Many of the nation’s largest churches are run by entrepreneurial pastors, who often operate more like CEOs than shepherds. That can lead to great success in regards to followers but also often leaves churches with little control over their pastor, at times with disastrous results—as described in the popular “Rise and Fall of Mars Hill” podcast, which details the spectacular failure of controversial megachurch pastor Mark Driscoll, or in the fall of former Harvest Bible Chapel pastor James MacDonald.
David Dodge, chairman of the elder board at Beach Church, said recent events took elders by surprise. They had been working for several years to find common ground with Elliott, he said.
“We felt like we were close to resolving the problem,” he said.
When negotiations over defining the roles for staff and elders failed, Elliott called a meeting with elders, where he announced his plans to resign. During the meeting, Dodge said, Elliott shared a document listing two options: He could move from being the senior pastor to being a teaching pastor and let the elders manage the day-to-day operations for a year while he looked for a job. Or, according to a copy of the document obtained by Religion News Service, the church could pay him a year’s salary and he’d leave after signing a non-compete and non-disparagement agreement.
The elders chose the latter.
Elliott’s resignation also caught the congregation by surprise. They were not aware of the details of the disagreements—as the elders had not discussed the nature of the conflict with the church, thinking it would soon be resolved.
Dodge now believes Elliott, who declined to be interviewed, has violated his severance agreement by trying to come back. But, he said, unless they are willing to sue the staff and transition team, there’s little he or other elders can do.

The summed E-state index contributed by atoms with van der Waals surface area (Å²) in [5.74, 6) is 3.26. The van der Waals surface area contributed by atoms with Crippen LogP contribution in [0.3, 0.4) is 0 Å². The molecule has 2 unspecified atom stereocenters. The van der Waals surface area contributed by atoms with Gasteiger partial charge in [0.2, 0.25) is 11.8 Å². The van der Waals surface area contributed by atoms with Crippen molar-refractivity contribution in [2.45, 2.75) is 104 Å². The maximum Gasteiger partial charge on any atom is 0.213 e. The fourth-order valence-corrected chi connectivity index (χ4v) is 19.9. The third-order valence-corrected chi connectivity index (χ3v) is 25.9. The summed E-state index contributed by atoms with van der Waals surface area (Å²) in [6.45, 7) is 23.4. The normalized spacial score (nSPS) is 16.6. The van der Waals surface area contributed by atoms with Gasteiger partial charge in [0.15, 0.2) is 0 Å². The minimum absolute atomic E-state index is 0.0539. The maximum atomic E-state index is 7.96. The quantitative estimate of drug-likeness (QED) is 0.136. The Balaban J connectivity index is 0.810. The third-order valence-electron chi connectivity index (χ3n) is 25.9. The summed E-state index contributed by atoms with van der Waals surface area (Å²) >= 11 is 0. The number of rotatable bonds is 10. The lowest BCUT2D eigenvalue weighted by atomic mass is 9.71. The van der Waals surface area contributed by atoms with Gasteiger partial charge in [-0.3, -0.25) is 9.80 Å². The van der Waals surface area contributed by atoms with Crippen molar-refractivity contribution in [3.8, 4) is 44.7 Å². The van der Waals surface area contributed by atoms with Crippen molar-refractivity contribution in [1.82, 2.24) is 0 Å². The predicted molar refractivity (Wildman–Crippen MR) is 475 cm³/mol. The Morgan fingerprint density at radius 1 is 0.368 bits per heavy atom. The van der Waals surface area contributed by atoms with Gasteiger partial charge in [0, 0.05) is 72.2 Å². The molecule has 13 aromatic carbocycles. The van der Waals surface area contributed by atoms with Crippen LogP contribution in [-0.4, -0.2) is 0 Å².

“The takeover of the church has proceeded quite quickly,” said Dodge.
Dodge added that elders at churches like Beach Church want to follow the Bible’s teachings, which he believes outline how a church is run. But they can’t compete with a popular pastor.
In a statement to Religion News Service, the Beach Church transition team defended Elliott, saying the pastor had engaged in negotiations to create a work environment that would be respectful of both his role as pastor and the roles of elders and church members. The transition team also said that a spontaneous uprising occurred, with members forming a Facebook Group to “support one another and to seek, if possible, to find a way to remove the elders from their position and attempt to persuade Pastor Elliott to return as Pastor of Beach Church.”
After both Elliott and the elders left, church staff acted to fill the leadership void, the transition team said. This included changing the bylaws at an emergency meeting to allow the church to function.
Elliot had “no voice or vote in this process,” the team said.
Russell Johnson, a former church staffer who became an elder several years ago, said he and other elders were trying to do the right thing in their dealings with Elliott. Church members, known as partners, had affirmed them in their roles and asked them to safeguard the church and make sure the church operated in accordance with the Bible and the bylaws.
When elders did just that, he said, church partners turned on them, taking what he and other elders described as “a torches and pitchforks” approach. Johnson, who has been part of Beach Church since the mid-1990s, said he and other elders decided to resign at first, hoping to keep the church from splintering.
“The last thing we wanted to do was divide the church,” he said.
Once he and other elders realized the church could not function or have an orderly transition without them, they rescinded their resignations. They don’t want to stay long term, but they do want to set things right before they leave.
“We want to make sure the church can move forward in a way that’s biblical,” he said.
Sarah Merkle, who is an attorney specializing in governance and is a professional parliamentarian and a senior editorial adviser for “Church Law & Tax,” a publication for church leaders, said churches are required to follow their bylaws when making decisions.